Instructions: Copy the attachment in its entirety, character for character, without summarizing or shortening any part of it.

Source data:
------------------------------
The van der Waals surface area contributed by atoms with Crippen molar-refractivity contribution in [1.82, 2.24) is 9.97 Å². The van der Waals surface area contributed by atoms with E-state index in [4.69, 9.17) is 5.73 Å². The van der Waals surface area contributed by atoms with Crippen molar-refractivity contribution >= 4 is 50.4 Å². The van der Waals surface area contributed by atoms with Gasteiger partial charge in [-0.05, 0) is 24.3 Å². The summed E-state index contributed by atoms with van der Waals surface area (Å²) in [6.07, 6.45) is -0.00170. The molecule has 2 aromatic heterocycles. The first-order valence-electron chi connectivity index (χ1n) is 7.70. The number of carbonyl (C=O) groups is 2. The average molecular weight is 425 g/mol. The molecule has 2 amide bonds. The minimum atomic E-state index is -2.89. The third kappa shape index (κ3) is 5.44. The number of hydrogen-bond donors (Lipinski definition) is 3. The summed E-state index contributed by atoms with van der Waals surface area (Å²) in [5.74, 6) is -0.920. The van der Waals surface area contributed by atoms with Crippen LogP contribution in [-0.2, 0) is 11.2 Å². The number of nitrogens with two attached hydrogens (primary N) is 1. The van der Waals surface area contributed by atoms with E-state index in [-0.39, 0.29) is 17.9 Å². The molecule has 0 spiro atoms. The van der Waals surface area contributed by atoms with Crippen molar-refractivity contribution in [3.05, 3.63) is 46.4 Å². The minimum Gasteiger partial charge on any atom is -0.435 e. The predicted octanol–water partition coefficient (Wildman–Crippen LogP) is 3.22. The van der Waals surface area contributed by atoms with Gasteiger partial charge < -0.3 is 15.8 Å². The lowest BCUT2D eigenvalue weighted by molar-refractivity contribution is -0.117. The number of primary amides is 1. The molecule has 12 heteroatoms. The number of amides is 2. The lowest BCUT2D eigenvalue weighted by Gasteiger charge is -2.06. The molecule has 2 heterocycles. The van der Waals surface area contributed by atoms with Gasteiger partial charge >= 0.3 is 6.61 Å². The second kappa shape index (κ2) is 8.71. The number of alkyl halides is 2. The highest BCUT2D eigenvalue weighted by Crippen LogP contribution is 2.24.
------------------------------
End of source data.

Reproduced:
The van der Waals surface area contributed by atoms with Crippen molar-refractivity contribution in [1.82, 2.24) is 9.97 Å². The van der Waals surface area contributed by atoms with E-state index in [4.69, 9.17) is 5.73 Å². The van der Waals surface area contributed by atoms with Crippen molar-refractivity contribution >= 4 is 50.4 Å². The van der Waals surface area contributed by atoms with Gasteiger partial charge in [-0.05, 0) is 24.3 Å². The summed E-state index contributed by atoms with van der Waals surface area (Å²) in [6.07, 6.45) is -0.00170. The molecule has 2 aromatic heterocycles. The first-order valence-electron chi connectivity index (χ1n) is 7.70. The number of carbonyl (C=O) groups is 2. The average molecular weight is 425 g/mol. The molecule has 2 amide bonds. The minimum atomic E-state index is -2.89. The third kappa shape index (κ3) is 5.44. The number of hydrogen-bond donors (Lipinski definition) is 3. The summed E-state index contributed by atoms with van der Waals surface area (Å²) in [5.74, 6) is -0.920. The van der Waals surface area contributed by atoms with Crippen LogP contribution in [-0.2, 0) is 11.2 Å². The number of nitrogens with two attached hydrogens (primary N) is 1. The van der Waals surface area contributed by atoms with E-state index in [-0.39, 0.29) is 17.9 Å². The molecule has 0 spiro atoms. The van der Waals surface area contributed by atoms with Crippen molar-refractivity contribution in [3.05, 3.63) is 46.4 Å². The minimum Gasteiger partial charge on any atom is -0.435 e. The predicted octanol–water partition coefficient (Wildman–Crippen LogP) is 3.22. The van der Waals surface area contributed by atoms with Gasteiger partial charge < -0.3 is 15.8 Å². The lowest BCUT2D eigenvalue weighted by molar-refractivity contribution is -0.117. The number of primary amides is 1. The molecule has 12 heteroatoms. The number of amides is 2. The lowest BCUT2D eigenvalue weighted by Gasteiger charge is -2.06. The molecule has 2 heterocycles. The van der Waals surface area contributed by atoms with Gasteiger partial charge >= 0.3 is 6.61 Å². The second kappa shape index (κ2) is 8.71. The number of alkyl halides is 2. The highest BCUT2D eigenvalue weighted by Crippen LogP contribution is 2.24.